I have a vivid memory of eating a Red Delicious apple when I was seven years old and, afterward, regarding the dark seeds embedded in the core. [Read more...]
Some interesting revelations in a book I’m currently reading called One Writer’s Garden, which is about the Jackson, Mississippi garden of Eudora Welty and her mother Chestina.
Last night I read this explanation for the shunning of magenta flowers back in Welty’s day (early 20th century, but the magenta aversion continues today for many gardeners):
“Historian Susan Lanman..points out that arsenic was was commonly used in pesticides, giving crops a magenta color that indicated that the lethal poison had been applied. [Gertrude] Jekyll and others distressed by the effects of industrialization eschewed [magenta]for such associations with pollution, and its manufacture from aniline dyes, which themselves were derived from the coal whose smoke blackened England’s skies.”
Ew. So magenta=toxic was part of the reason they didn’t like it.
But also many gardeners and designers just found the color plain nasty. Apparently, Gertrude Jekyll is the one who tagged it “malignant magenta” and another British garden writer called the color “that awful form of original sin.”
Poor magenta. It doesn’t seem fair. Everyone has their tastes, but who wouldn’t want to stumble upon that lovely sweep of Byzantine Gladioli (pictured above) on a drive through the country?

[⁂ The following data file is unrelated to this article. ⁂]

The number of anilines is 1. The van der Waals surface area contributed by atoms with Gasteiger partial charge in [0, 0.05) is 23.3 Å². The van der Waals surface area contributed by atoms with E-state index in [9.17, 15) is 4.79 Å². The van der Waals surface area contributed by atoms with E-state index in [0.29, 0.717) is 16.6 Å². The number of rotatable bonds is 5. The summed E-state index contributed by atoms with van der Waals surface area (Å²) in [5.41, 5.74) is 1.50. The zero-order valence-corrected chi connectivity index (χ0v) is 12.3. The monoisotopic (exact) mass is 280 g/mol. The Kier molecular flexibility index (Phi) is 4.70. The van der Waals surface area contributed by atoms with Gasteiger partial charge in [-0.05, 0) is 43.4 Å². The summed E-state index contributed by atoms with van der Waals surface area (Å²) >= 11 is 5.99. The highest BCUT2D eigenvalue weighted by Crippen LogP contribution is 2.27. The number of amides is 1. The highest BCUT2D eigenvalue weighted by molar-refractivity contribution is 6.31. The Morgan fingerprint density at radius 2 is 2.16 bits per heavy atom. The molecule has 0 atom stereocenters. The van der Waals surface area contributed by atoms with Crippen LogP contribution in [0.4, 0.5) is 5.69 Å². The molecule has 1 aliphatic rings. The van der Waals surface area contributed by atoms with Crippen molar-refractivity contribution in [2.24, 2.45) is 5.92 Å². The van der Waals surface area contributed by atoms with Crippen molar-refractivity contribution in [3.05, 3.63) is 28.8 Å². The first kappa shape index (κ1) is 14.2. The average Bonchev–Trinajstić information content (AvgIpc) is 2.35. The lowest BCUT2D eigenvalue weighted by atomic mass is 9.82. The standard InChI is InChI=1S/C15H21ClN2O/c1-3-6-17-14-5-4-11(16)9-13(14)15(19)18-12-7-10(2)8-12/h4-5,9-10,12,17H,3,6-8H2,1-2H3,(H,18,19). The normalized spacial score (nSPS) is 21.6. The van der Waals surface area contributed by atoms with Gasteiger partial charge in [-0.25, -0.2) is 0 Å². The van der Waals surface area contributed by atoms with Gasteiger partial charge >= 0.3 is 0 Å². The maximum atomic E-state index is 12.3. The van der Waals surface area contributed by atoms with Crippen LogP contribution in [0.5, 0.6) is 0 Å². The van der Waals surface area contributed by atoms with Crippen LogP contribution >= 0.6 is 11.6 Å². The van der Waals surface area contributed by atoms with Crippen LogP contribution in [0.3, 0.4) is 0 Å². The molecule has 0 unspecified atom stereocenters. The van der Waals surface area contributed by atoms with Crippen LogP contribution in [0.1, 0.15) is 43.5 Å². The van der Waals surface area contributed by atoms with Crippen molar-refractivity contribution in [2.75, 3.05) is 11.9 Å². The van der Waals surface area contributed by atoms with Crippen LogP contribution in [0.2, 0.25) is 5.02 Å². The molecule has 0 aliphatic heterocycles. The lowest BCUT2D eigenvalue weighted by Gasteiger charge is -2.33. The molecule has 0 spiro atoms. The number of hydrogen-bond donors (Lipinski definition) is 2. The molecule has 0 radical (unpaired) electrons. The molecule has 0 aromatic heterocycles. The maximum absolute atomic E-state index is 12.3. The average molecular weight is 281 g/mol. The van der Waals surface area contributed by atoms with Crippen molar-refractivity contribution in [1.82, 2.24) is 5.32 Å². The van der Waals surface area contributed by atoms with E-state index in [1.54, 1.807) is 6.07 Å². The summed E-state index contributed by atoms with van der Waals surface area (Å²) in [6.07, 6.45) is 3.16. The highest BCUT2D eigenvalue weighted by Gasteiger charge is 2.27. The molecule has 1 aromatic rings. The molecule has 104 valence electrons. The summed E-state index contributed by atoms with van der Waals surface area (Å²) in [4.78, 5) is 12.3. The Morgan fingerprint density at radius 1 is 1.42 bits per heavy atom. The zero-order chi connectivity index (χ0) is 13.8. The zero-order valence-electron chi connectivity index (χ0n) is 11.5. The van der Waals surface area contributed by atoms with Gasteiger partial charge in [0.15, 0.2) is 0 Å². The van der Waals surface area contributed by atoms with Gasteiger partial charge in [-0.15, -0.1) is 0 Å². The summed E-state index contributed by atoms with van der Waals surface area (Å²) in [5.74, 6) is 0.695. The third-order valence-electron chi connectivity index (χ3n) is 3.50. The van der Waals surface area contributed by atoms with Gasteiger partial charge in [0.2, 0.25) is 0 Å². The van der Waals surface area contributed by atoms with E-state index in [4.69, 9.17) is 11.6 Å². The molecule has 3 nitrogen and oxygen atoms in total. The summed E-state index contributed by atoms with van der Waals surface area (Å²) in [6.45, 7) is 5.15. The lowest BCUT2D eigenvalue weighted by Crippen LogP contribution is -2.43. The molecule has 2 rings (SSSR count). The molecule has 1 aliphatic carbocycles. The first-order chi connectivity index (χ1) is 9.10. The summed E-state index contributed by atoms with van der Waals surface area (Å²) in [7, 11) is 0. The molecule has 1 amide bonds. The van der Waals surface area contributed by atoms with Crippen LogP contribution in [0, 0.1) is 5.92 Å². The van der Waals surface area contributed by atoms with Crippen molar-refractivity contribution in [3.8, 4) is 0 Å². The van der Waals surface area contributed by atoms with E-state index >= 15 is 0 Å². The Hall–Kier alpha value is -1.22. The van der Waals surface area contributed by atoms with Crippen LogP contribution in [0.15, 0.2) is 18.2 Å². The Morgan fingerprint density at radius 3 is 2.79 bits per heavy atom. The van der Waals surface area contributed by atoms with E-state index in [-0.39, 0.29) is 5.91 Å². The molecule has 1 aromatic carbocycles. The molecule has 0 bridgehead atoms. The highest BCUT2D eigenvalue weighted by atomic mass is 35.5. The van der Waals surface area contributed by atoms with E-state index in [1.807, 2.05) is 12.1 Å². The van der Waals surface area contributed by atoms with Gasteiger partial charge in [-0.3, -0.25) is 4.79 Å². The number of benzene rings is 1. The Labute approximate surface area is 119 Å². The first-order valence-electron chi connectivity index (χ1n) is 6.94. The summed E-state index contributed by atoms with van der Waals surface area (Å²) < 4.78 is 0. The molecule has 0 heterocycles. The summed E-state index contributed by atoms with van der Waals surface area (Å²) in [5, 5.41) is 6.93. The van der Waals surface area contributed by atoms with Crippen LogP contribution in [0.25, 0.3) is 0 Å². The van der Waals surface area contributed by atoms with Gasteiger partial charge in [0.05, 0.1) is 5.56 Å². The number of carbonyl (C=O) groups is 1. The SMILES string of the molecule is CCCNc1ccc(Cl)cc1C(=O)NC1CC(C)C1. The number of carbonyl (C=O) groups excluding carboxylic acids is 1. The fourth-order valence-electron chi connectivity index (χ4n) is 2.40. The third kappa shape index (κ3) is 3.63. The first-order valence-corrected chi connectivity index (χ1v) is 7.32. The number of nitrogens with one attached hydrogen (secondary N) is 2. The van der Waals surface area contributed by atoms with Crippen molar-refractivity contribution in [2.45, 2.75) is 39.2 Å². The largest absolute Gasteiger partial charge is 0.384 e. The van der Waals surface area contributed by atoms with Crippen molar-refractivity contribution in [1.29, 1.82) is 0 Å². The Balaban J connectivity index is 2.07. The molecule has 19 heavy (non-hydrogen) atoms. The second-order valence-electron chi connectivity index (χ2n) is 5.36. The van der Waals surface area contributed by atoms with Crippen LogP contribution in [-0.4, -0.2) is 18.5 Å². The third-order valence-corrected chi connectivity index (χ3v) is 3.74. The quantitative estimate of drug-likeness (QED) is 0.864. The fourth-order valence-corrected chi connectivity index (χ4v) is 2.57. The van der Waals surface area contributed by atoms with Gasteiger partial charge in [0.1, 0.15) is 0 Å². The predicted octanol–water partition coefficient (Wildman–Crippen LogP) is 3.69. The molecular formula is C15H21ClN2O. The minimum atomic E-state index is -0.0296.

(Source: One Writer’s Garden, by Susan Haltom and Jane Roy Brown.)
More good news for those of us living with Juglans nigra! In his new book The Layered Garden, David Culp describes several genera that he has grown with success beneath these anti-social trees, including:
Smilacina — (Smilacena racemosa — False Solomon’s Seal — an interesting perennial with white flowers in spring followed by green/red berries).
Asarum — (cute little gingers!)
Aucuba — (Evergreen, Gold Speckles. Reminds me of the upholstery on the couch from my childhood family room, circa 1976. What’s not to love?)
Pulmonaria — (I am always reading about how great these are — why don’t I grow them?)
Convallaria — (I actually have Lily-of-the-Valley growing under a Silver Maple, which means they will officially grow anywhere.)
I’ll I’ll be honest. I had a hard time figuring out how to approach this topic. As I have mentioned before, I am New Dirt and not Old Dirt, meaning I do not come from a long line of gardeners, but rather picked up this obsession at age 36 with no influence from parents or grandparents. Like Constantine’s conversion to Christianity, my conversion to a life of gardening was sudden and complete. (Whether or not Constantine was pruning Euonymus at the time of his revelation, as I was, is not clear.)
Folks, it’s not too late to completely re-do your landscape for Halloween!
Whether your goal is just to have a little spooky fun, or to actually terrorize the children so they will not set foot in your yard, here are some “go-to” plants!
1. Poncirus trifoliata
Viburnum x bodnantense ‘Pink Dawn’
Fare thee well, large shrub/small tree. I barely knew ye.
No, those aren’t dirty tennis balls. Those are just a few dozen of the THOUSANDS of black walnuts that rain down on my backyard at this time of year.
Recently I purchased and read Wildflowers and Plant Communities of the Southern Appalachians and Piedmont.
Now, before you go labeling me as a mega-dweeb, you should know that plant communities are super hot right now. All the coolest middle aged suburban garden bloggers are talking about them and how they can be used as inspirations for design.
Where have you been?